Centum has acquired an additional 8.1 per cent stake in Sidian Bank after investing Sh1.2 billion in the lender’s recent rights issue that was sidestepped by some of its co-investors in the company.
The move saw the investment firm’s interest in the bank, which rebranded from K-Rep, rise to 74 per cent from the previous 65.88 per cent.
Centum took up its rights and that of some of the minority owners who failed to provide their share of new capital in the transaction.
“Some minority shareholders did not take up their rights in full and therefore Centum’s stake increased,” said Fred Murimi, managing director at Centum Capital, in an interview.
The increased investment comes at a time when the banking industry is set to register a significant decline in profitability on the implementation of a new law capping interest rates at four percentage points above the Central Bank of Kenya’s base rate.
Mr Murimi declined to reveal the identity of the small owners who stayed out of the rights issue and hence whose stake has been diluted.
K-Rep Group — an investment vehicle for the bank’s founders — now has 17.1 per cent stake in Sidian Bank. The founders initially had a 19.74 per cent holding in the lender.
KWA Multi-Purpose Co-operative Society currently owns 4.9 per cent of Sidian Bank, down from 6.14 per cent when Centum was buying into the bank.
The investment firm owns Sidian Bank through a non-operating holding company dubbed Bakki Holdco Ltd.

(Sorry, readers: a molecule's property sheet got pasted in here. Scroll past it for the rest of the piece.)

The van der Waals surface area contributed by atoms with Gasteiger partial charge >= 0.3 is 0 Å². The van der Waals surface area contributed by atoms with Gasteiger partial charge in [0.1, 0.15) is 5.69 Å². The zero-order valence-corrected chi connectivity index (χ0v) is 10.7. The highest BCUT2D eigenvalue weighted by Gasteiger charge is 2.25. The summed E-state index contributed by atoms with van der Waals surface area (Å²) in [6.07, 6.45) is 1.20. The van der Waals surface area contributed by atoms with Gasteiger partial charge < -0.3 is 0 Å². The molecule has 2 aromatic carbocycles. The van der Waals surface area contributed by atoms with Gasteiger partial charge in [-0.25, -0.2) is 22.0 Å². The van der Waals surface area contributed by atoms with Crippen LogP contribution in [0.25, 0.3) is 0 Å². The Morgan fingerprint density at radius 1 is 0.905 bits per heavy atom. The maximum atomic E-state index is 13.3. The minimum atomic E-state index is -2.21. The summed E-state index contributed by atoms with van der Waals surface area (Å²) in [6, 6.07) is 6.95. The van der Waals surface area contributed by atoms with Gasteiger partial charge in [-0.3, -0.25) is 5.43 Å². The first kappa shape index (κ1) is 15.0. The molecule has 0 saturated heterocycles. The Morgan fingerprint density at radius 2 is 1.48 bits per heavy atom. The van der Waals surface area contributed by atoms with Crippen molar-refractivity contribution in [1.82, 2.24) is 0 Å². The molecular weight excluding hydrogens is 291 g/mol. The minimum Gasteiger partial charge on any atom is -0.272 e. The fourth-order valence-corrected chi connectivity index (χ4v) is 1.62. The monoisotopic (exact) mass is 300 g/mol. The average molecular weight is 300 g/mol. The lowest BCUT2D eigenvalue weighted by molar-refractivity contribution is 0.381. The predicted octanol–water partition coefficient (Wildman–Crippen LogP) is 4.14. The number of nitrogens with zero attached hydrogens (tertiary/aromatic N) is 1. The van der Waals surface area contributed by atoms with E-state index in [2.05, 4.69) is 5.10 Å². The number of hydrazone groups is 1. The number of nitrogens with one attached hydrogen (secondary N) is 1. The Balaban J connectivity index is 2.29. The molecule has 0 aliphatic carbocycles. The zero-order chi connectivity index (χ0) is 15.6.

The share purchases have firmed Centum’s grip on the bank and deepens the investment firm’s presence in Kenya’s financial services industry.
Centum’s current portfolio in the sector includes a 35.6 per cent stake in Platinum Credit, a non-deposit taking microfinance, GenAfrica Asset Managers (73 per cent shareholding), and wholly-owned Nabo Capital, a licensed fund manager. The firm recently exited insurance firm UAP Holdings and insurance broker AON Kenya.
Funds raised in the rights issue will help shore up capital ratios, increase lending, revamp core banking IT software, as well as investments in technology channels such as internet banking and mobile banking.
Sidian is ranked 22nd in size out of Kenya’s 40 operational banks, with 69,000 deposit accounts and 8,000 loan accounts — giving it a cumulative market share of 0.6 per cent according to latest Central Bank of Kenya data.
Centum in July 2014 offered Sh2.5 billion to buy 65.9 per cent of K-Rep, effectively pricing the tier-three bank at about Sh3.8 billion.
Those who were bought out of K-Rep by Centum include International Finance Corporation which had a 15.18 per cent stake, African Development Bank (21.98 per cent), South Shore Bank of Chicago (10.86 per cent), Netherlands Development Finance Company with 6.59 per cent.
The IFC — World Bank’s private sector lending arm — raked in Sh500 million from the deal, earning a lucrative seven-fold return from its initial $1 million (Sh86.7 million) investment in K-Rep in 2011.
Sidian’s half-year net profit dipped by a third to Sh158.2 million as at June, bogged down by surging interest expenses, and higher provisions for bad debts.
The bank loaned out Sh390 million between March and June this year, mostly to its target market of small and micro enterprises. Its loan book closed at Sh13.3 billion as at June.